Evaluation of Nuclear Energy Act published

NL Law

By letter dated 27 March 2024, the State Secretary for Infrastructure and Water Management sent the final report of the evaluation of the Nuclear Energy Act to the Lower House. This evaluation was conducted by NRG, Stibbe and Arcadis. At Stibbe, Tijn Kortmann, Anne-Marie Span and Jan van Oosten of Stibbe took care of the legal part.

Review of Nuclear Energy Act

The reason for the evaluation of the system of the Nuclear Energy Act is the State’s intention to build two additional nuclear power plants (see also this post). The aim of the evaluation is to determine whether changes are needed to the system to ensure that these power plants can be safely build and operated. The evaluation was also done to examine whether the current set of legal instruments is adequate to assess the nuclear safety and radiation protection of new developments, such as small modular reactors (SMRs) or other – more innovative – applications for nuclear energy.

The evaluation focuses on two questions:

  1. To what extent will the Dutch nuclear safety laws and regulations still apply in the coming years, and what adjustments and additions to these laws, regulations and working procedures may be necessary to fulfil the government's nuclear ambition and continue to guarantee nuclear safety?
  2. To what extent are the assessment criteria in licence applications future-proof?

These questions were asked for three categories of nuclear technology:

  1. two large new light water-cooled and moderated reactors (the current conventional generation in large format);
  2. small modular reactors (SMRs) based on conventional reactor technology that are currently or will soon be on the market; and
  3. more advanced technologies and long-term designs.

The main conclusion of the evaluation is that the Dutch nuclear energy legislation system will continue to apply in the coming years (first two categories above). No major bottlenecks were identified. For more advanced reactor designs, the report is more ambivalent. Mobile nuclear reactors, for example, may require a more creative application of the legal framework. 

The evaluation contains a number of recommendations that the Secretary of State will have to work with. These recommendations are the following:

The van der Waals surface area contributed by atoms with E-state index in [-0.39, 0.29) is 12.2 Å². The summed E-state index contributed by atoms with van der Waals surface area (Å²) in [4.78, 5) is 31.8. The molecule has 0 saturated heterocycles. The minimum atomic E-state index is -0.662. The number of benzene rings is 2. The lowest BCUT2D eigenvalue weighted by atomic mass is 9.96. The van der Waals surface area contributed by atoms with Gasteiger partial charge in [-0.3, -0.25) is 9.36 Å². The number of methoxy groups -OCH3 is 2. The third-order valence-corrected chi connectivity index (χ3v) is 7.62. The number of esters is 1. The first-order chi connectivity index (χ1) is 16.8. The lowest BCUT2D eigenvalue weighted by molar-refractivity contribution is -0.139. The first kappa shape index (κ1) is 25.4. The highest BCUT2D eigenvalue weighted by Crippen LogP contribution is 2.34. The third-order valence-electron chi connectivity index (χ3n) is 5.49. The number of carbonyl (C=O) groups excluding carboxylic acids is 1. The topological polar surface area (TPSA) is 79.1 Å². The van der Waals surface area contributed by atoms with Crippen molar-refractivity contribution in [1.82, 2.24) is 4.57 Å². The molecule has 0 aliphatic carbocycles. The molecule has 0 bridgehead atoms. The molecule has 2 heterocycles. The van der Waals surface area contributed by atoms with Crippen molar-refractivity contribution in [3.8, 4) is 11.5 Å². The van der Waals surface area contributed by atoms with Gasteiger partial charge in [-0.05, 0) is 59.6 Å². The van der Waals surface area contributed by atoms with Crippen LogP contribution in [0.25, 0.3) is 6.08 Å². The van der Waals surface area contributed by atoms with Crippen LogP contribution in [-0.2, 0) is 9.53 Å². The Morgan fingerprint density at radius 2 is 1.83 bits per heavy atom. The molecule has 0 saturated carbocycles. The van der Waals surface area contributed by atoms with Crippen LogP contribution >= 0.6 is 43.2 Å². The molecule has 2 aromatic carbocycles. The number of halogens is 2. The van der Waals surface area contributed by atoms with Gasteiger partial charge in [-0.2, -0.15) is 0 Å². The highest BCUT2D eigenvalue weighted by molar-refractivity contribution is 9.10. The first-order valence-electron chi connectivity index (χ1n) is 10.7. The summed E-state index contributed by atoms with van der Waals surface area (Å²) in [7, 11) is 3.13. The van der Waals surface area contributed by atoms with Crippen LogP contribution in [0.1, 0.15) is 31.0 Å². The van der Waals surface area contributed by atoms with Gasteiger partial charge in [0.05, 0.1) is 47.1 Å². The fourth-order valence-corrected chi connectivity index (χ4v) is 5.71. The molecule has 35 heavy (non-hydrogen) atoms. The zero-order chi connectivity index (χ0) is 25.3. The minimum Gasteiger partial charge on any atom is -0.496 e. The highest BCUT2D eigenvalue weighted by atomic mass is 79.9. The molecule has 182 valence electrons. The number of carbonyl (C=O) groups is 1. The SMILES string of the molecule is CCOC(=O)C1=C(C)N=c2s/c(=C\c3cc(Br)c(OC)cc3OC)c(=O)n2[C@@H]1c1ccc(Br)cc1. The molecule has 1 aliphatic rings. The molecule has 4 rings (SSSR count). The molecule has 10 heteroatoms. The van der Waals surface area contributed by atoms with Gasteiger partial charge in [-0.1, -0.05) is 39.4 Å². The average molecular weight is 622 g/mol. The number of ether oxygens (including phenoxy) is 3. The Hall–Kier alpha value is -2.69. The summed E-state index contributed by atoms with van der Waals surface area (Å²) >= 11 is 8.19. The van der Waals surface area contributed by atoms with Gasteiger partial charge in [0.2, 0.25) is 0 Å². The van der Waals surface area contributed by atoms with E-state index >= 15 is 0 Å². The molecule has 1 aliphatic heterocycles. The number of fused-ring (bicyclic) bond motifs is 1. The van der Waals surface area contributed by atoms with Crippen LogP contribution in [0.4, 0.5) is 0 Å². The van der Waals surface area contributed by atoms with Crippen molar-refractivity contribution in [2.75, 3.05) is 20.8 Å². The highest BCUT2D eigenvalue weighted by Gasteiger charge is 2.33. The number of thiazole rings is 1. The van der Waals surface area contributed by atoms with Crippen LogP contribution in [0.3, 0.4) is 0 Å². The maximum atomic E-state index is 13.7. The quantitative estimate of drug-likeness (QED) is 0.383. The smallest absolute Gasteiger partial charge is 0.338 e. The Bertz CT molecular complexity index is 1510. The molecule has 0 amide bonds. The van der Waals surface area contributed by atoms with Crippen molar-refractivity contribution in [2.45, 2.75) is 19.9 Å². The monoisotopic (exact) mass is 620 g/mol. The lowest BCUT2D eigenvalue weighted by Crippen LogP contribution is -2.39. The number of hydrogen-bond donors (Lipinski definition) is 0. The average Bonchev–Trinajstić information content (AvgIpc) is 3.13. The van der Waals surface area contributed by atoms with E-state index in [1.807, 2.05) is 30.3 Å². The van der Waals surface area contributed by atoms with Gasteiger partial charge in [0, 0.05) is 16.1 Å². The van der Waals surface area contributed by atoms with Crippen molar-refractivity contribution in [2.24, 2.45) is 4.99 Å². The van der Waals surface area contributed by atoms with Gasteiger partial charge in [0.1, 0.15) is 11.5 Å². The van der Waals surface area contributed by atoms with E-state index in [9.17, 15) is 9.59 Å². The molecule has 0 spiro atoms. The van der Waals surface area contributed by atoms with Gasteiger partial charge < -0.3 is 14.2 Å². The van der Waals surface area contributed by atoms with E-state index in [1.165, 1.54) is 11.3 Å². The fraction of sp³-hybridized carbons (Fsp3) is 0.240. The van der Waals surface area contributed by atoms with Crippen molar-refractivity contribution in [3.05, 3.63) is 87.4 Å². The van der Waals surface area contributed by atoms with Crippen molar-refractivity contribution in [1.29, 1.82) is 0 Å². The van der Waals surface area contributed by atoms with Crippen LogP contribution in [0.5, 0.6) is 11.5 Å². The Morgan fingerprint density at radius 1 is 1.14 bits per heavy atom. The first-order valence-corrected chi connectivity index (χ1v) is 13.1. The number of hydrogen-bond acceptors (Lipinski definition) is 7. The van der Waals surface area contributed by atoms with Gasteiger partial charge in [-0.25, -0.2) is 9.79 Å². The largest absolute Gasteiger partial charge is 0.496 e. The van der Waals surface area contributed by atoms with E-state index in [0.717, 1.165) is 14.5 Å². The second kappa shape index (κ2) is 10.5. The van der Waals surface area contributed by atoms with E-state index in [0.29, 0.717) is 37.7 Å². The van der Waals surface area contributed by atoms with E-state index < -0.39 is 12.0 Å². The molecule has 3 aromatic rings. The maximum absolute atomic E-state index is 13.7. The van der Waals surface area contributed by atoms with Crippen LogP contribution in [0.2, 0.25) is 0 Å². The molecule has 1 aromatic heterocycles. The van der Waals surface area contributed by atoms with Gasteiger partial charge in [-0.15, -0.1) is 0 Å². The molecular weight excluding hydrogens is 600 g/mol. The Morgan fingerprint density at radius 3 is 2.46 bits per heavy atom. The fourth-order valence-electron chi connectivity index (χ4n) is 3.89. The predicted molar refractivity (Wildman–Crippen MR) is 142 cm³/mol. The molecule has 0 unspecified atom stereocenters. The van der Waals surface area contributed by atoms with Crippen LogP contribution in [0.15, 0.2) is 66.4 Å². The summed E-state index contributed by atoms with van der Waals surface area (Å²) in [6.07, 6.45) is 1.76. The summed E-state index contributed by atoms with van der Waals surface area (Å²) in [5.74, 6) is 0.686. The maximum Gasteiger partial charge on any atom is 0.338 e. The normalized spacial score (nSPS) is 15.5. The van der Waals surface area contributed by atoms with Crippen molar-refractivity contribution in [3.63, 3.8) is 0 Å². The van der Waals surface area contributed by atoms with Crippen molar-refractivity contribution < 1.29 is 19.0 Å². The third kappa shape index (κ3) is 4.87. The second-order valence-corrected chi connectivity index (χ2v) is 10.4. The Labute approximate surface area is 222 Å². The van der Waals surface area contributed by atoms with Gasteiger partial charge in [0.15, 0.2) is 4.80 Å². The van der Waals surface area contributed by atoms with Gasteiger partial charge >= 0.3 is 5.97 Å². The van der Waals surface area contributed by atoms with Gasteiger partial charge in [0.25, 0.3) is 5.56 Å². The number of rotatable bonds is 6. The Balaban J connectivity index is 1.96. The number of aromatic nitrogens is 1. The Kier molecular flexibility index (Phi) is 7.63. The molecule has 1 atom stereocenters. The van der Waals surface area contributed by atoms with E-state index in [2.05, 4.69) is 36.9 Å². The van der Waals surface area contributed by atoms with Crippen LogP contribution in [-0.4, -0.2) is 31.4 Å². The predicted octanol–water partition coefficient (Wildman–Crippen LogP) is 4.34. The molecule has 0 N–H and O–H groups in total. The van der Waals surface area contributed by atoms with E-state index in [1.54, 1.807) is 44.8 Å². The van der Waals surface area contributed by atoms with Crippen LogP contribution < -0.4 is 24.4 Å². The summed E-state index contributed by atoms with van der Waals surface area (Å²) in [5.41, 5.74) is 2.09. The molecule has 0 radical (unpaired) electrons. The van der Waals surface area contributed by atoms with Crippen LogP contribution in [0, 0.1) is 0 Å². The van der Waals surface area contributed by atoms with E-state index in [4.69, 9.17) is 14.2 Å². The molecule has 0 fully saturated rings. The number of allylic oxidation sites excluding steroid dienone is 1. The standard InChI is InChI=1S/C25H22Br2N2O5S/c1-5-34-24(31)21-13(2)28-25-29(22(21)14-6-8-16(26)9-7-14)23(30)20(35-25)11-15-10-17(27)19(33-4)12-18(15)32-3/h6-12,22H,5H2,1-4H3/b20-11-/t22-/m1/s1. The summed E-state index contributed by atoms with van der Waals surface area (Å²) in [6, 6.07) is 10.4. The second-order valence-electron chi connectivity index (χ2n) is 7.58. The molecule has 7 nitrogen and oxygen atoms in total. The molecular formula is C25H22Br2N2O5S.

• Currently, international (IAEA) standards and ANVS guidance documents (such as the Guide to the Safe Design and Operation of Nuclear Reactors (VOBK)) are applied when assessing licence applications. By legally enshrining the use of these documents, the familiarity can be enhanced. 
  • The regulation of conventional (non-radiation-related) environmental aspects of nuclear activities should be clarified.
  • The role of and steps within the pre-consultation process between the ANVS and a licence applicant could be more clearly defined.
  • More focus should be put in the legal system on the person of the applicant and the licence holder. This is to prevent nuclear activities being carried out by non-bona fide persons or legal entities.
  • The ANVS is well positioned at the (inter)national level, but can make improvements at the process and project level.

Borssele Nuclear Power Plant Safety Benchmark

The State Secretary also sent the Borssele Nuclear Power Plant Safety Benchmark report and a translation to the Lower House. In this report it is assessed whether the existing nuclear power plant (KCB) is still among the 25% safest technically comparable power reactors in the European Union, the United States and Canada. This assessment is one of the agreements that the central government made with the owners of the KCB and its shareholders in the Borssele Nuclear Power Plant Covenant in 2006. The conclusion of the assessment is that the KCB is indeed among those 25% safest reactors.

IAEA missions

Lastly, the secretary of state also sent a number of reports by international experts on behalf of the International Atomic Energy Agency (IAEA) to the Lower House. Those reports also contain several recommendations, including on standardisation of licences.

Final observations

Given the current nuclear ambitions, which may not be limited to the lifetime extension of the KCB and two new nuclear power plants, but could also include four new 'large' nuclear power plants and several SMRs, it is good to note that the current system is working well. We await with interest how the recommendations are incorporated in the legal system.